The simple fact is that trading involves risk. Bad risk management happens every day to individual traders who blow up their accounts with one overly aggressive or poorly managed position, and it occasionally happens to those paid to risk other people’s money, as well. When it happens to the pros, though, the enormous access they have to leverage, exaggerates the effects.
In the energy markets, that leverage is ever present, as most trading is done via futures contracts and other derivatives. As a result, some of the most spectacular blowups in trading history have involved energy. Admittedly there hasn’t been one for a while, but given the recent interest in the energy markets, we are probably due one before too long. In case we forgot the lessons that we should have learned, this may be an opportune time to look back at the biggest energy trading disaster in history: the saga of Amaranth Advisors.
In August 2006, Amaranth, a Connecticut-based hedge fund, had nearly $10 billion in assets. One month later, it was unwinding a huge natural gas futures position that resulted in losses of more than $6 billion. The fund closed its doors soon after. Blame was laid at the door of one trader, Brian Hunter, who had formerly been the head of natural gas trading at Deutsche Bank.
Page 1 of 3
view all
Martin Tiller and Joan Se

Galveston, TX

#63 Jul 23, 2014
Amaranth’s Story: The Biggest Energy Trading Disaster in History
Martin Tillier | More Articles
July 21, 2014
Page 1 of 3
view all

Source: Thinkstock

As someone who made a living in dealing rooms around the world for nearly 20 years, the reactions that traditionally greet highly publicized dealing disasters never fail to cause a wry smile to pass my lips. The reaction of the public, politicians, and, most of all, of those charged with overseeing traders, is almost always reminiscent of Captain Renault in Casablanca. They are shocked, shocked, they tell us, to find that trading had been going on at the trading desk.

The simple fact is that trading involves risk. Bad risk management happens every day to individual traders who blow up their accounts with one overly aggressive or poorly managed position, and it occasionally happens to those paid to risk other people’s money, as well. When it happens to the pros, though, the enormous access they have to leverage, exaggerates the effects.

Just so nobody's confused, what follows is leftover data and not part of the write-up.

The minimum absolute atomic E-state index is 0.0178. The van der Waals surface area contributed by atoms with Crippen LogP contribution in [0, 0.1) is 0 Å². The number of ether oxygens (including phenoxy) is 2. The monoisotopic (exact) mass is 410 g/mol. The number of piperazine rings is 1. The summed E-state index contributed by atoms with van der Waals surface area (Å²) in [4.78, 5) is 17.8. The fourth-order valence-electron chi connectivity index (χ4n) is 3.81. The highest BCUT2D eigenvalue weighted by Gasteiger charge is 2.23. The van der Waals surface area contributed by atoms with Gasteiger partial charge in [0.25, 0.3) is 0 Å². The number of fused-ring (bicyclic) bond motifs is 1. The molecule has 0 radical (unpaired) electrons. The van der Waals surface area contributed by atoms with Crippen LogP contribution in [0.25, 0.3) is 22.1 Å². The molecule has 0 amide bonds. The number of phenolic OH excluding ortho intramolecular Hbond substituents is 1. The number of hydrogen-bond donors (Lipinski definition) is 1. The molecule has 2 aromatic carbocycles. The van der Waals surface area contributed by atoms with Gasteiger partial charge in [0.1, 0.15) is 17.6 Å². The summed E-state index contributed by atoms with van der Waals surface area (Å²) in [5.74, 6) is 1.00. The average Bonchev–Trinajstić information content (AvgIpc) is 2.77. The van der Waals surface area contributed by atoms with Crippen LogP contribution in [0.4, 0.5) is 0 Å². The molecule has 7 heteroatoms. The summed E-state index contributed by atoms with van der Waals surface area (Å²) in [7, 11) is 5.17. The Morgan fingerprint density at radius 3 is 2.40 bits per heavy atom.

In the energy markets, that leverage is ever present, as most trading is done via futures contracts and other derivatives. As a result, some of the most spectacular blowups in trading history have involved energy. Admittedly there hasn’t been one for a while, but given the recent interest in the energy markets, we are probably due one before too long. In case we forgot the lessons that we should have learned, this may be an opportune time to look back at the biggest energy trading disaster in history: the saga of Amaranth Advisors.

In August 2006, Amaranth, a Connecticut-based hedge fund, had nearly $10 billion in assets. One month later, it was unwinding a huge natural gas futures position that resulted in losses of more than $6 billion. The fund closed its doors soon after. Blame was laid at the door of one trader, Brian Hunter, who had formerly been the head of natural gas trading at Deutsche Bank.
Page 1 of 3
view all
Hamish Bond - LAKELAND

Houston, TX

#65 Jul 28, 2014
I agree with this review from the Lakeland subdivision in Manvel
The nicest thing about this neighborhood is the neighbors.

First off: What in the world do you call that retention pond in the front of the
neighborhood? Homeowners actually paid an extra $6,000 to get this view
of the "lake." It looks like a drainage pond. There is one water pump in the middle,
and half the time it does not work.

The builder offers no perks to move in. No washer, dryer, refrigerator or blinds or sprinkler
system are included. The back yard is not sodded. If you add all these things together,
it adds up to $7,000 plus .

The craftsmanship of the house is very "half ass." Look at the concrete around the doors.
Check out the cabinetry. It is not real wood, and it has scratches all over. The medicine cabinets in the bathroom, look underneath. There is a gap where it was just stuck up on the wall and not sealed properly.

Take a good look at the driveways. Several "new" homes already have cracks. Of course, this is not covered in the one-year warranty because the cracks are not quite wide enough to merit being repaired.